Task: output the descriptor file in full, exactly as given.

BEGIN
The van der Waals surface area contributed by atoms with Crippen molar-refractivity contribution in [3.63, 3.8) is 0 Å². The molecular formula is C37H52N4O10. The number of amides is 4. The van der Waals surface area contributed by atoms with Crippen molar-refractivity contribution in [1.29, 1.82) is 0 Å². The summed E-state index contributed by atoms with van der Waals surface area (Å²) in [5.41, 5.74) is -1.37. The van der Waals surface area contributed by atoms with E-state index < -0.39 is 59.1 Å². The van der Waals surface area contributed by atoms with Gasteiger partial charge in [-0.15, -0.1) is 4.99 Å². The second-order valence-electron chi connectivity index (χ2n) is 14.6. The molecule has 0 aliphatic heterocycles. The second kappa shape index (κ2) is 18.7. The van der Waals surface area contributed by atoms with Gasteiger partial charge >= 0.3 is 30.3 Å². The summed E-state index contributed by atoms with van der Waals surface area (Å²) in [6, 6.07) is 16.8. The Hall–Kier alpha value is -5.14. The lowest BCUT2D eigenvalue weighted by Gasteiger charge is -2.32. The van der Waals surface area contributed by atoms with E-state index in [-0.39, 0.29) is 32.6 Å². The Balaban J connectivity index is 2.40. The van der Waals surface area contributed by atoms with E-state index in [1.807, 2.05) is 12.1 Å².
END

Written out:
The van der Waals surface area contributed by atoms with Crippen molar-refractivity contribution in [3.63, 3.8) is 0 Å². The molecular formula is C37H52N4O10. The number of amides is 4. The van der Waals surface area contributed by atoms with Crippen molar-refractivity contribution in [1.29, 1.82) is 0 Å². The summed E-state index contributed by atoms with van der Waals surface area (Å²) in [5.41, 5.74) is -1.37. The van der Waals surface area contributed by atoms with E-state index < -0.39 is 59.1 Å². The van der Waals surface area contributed by atoms with Gasteiger partial charge in [-0.15, -0.1) is 4.99 Å². The second-order valence-electron chi connectivity index (χ2n) is 14.6. The molecule has 0 aliphatic heterocycles. The second kappa shape index (κ2) is 18.7. The van der Waals surface area contributed by atoms with Gasteiger partial charge >= 0.3 is 30.3 Å². The summed E-state index contributed by atoms with van der Waals surface area (Å²) in [6, 6.07) is 16.8. The Hall–Kier alpha value is -5.14. The lowest BCUT2D eigenvalue weighted by Gasteiger charge is -2.32. The van der Waals surface area contributed by atoms with E-state index in [-0.39, 0.29) is 32.6 Å². The Balaban J connectivity index is 2.40. The van der Waals surface area contributed by atoms with E-state index in [1.807, 2.05) is 12.1 Å².